This chapter explains how to synchronize data from tables in a relational database with Oracle Internet Directory. The synchronization can be either incremental—for example, one database table row at a time—or all the database tables at once.
Note:Multi-valued attribute synchronization from database to Oracle Internet Directory is not supported.
The Oracle Directory Integration Platform application does not support database delete operations. You can, however, create an outside trigger that will directly delete entries in Oracle Internet Directory whenever a row is deleted in the database. Information about how to create such a trigger is outside of the scope of this documentation.
Oracle Internet Directory 11g Release 1 (11.1.1) does not support exporting data from Oracle Internet Directory to a relational database.
The process of synchronization with a database involves executing a directory integration profile and includes the following steps:
Retrieving the data from the database. This involves executing a SQL
SELECT statement that retrieves the specified data records from the database.
Writing the data into the directory. This involves converting the retrieved data records to LDAP attribute values and performing the LDAP operation on the directory.
Note:Before reading this chapter, be sure to familiarize yourself with the introductory chapters about Oracle Directory Integration Platform—specifically:
This chapter contains these topics:
During synchronization from a relational database to Oracle Internet Directory, the additional configuration information file governs the retrieval of data from the database. It provides the Oracle Directory Integration Platform with the following information:
SELECT statement to execute
Either the attributes or the database columns to be used in incremental synchronization. Generally, this is either an attribute that contains a timestamp or a change sequence number that the next SQL statement should use to retrieve incremental data.
To configure this file, use the sample file DBReader.cfg.master in the $ORACLE_HOME/ldap/odi/conf directory, and edit it to your specifications.
It is very important to follow the correct format of this file. The various sections are divided using TAG names. Every TAG section has a list of parameters and their respective values. The general layout is as follows:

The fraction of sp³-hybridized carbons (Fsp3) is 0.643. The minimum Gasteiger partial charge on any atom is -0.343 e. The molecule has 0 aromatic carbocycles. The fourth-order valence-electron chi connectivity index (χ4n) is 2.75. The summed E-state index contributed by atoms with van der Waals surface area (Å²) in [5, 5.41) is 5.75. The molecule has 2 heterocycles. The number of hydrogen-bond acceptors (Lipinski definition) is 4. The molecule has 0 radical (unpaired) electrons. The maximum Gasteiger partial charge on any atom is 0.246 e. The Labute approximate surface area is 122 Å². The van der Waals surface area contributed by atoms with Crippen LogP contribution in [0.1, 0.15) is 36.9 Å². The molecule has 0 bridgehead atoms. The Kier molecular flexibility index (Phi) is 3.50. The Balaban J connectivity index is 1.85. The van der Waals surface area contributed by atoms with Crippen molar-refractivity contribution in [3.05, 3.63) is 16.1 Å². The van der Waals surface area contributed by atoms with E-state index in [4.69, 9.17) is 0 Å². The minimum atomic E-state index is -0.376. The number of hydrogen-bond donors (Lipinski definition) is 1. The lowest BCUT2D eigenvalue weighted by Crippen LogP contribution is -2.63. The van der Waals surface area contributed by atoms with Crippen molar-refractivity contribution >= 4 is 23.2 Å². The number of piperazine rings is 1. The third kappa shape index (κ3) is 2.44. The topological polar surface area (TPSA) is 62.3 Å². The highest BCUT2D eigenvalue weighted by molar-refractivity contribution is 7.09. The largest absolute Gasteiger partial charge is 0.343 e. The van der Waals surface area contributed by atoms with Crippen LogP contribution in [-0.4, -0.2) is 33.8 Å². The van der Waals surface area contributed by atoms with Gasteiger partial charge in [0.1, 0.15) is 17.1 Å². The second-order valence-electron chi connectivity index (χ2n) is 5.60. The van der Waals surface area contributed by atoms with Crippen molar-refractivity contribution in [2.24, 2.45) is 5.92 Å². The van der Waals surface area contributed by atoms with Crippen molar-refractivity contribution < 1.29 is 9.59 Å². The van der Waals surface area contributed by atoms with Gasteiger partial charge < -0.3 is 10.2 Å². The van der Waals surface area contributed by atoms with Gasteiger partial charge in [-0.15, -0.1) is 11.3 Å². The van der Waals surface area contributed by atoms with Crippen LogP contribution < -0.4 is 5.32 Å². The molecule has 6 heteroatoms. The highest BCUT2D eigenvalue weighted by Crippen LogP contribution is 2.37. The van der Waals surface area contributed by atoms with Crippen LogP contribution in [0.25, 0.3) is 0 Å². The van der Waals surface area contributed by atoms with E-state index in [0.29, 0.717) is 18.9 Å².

[TAG] PARAMETER1: value PARAMETER2: value [TAG] PARAMETER1: value PARAMETER2: value\ VALUE continuation\ value continuation\ end of value continuation [TAG] PARAMETER1: value PARAMETER2: value\ end of value continuation
For example, following this format, the
DBReader.cfg.master file looks like this:
[DBQUERY] SELECT: SELECT\
EMPNO EmpNum,\ ENAME,\ REPLACE(EMAIL),'@ACME.COM','') UID,\ EMAIL,\ TELEPHONE,\ TO_CHAR(LAST_UPDATE_DATE,'YYYYMMDDHH24MISS') Modified_Date\
ORDER BY\ LAST_UPDATE_DATE [SYNC-PARAMS] CHANGEKEYATTRS: Modified_Date
Note that the entire
SELECT statement is put as a value in the
SELECT parameter in the section represented by the tag
DBQUERY. Because it is a lengthy value, the value continuation character is put as the last character in every line until the
SELECT statement ends.
Also note the
WHERE condition that is present in the
SELECT statement. The WHERE condition picks up changes based on the
Modified_Date. To copy modified user records to Oracle Internet Directory, update the WHERE clause to pick up the records. In this example, the
Modified_Date is the key for incremental synchronization. Because it is a date, it must be presented in string format.
CHANGEKEYATTRS parameter value is the name of the columns to be used while performing incremental synchronization. The values of these columns are always stored in the
orclodipcondirlastappliedchgnum attribute of the profile. Every time the
SELECT statement is executed, the current values of this attribute are put into the SQL statement accordingly. This ensures that the data is always retrieved incrementally.
If there are multiple column names in the
column1:column2—then the value in the